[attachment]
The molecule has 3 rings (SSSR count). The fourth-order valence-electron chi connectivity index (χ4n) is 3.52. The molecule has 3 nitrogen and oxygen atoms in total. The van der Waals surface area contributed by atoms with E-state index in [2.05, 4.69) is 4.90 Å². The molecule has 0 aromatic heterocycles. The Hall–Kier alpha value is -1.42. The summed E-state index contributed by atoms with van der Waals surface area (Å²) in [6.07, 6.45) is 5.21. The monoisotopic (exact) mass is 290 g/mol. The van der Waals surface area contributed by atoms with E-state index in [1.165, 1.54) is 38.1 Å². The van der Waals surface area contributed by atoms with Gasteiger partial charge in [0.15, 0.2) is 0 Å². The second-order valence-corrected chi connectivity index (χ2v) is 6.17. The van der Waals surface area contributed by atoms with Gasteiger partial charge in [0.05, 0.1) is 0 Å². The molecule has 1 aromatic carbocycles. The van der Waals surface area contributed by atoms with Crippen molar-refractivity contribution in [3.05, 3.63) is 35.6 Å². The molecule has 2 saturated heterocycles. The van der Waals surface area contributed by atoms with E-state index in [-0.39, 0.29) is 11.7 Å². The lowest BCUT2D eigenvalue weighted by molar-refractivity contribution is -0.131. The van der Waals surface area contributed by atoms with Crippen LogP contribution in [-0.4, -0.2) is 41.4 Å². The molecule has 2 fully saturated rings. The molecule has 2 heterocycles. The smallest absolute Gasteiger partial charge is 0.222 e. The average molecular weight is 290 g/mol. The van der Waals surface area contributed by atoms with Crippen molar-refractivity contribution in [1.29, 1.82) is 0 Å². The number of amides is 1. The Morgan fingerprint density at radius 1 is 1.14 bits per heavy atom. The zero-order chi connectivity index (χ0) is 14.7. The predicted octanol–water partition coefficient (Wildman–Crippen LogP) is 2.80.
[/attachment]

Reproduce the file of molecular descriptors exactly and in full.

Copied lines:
The molecule has 3 rings (SSSR count). The fourth-order valence-electron chi connectivity index (χ4n) is 3.52. The molecule has 3 nitrogen and oxygen atoms in total. The van der Waals surface area contributed by atoms with E-state index in [2.05, 4.69) is 4.90 Å². The molecule has 0 aromatic heterocycles. The Hall–Kier alpha value is -1.42. The summed E-state index contributed by atoms with van der Waals surface area (Å²) in [6.07, 6.45) is 5.21. The monoisotopic (exact) mass is 290 g/mol. The van der Waals surface area contributed by atoms with E-state index in [1.165, 1.54) is 38.1 Å². The van der Waals surface area contributed by atoms with Gasteiger partial charge in [0.15, 0.2) is 0 Å². The second-order valence-corrected chi connectivity index (χ2v) is 6.17. The van der Waals surface area contributed by atoms with Gasteiger partial charge in [0.05, 0.1) is 0 Å². The molecule has 1 aromatic carbocycles. The van der Waals surface area contributed by atoms with Crippen molar-refractivity contribution in [3.05, 3.63) is 35.6 Å². The molecule has 2 saturated heterocycles. The van der Waals surface area contributed by atoms with E-state index in [-0.39, 0.29) is 11.7 Å². The lowest BCUT2D eigenvalue weighted by molar-refractivity contribution is -0.131. The van der Waals surface area contributed by atoms with Crippen LogP contribution in [-0.4, -0.2) is 41.4 Å². The molecule has 2 fully saturated rings. The molecule has 2 heterocycles. The smallest absolute Gasteiger partial charge is 0.222 e. The average molecular weight is 290 g/mol. The van der Waals surface area contributed by atoms with Crippen molar-refractivity contribution in [1.29, 1.82) is 0 Å². The number of amides is 1. The Morgan fingerprint density at radius 1 is 1.14 bits per heavy atom. The zero-order chi connectivity index (χ0) is 14.7. The predicted octanol–water partition coefficient (Wildman–Crippen LogP) is 2.80.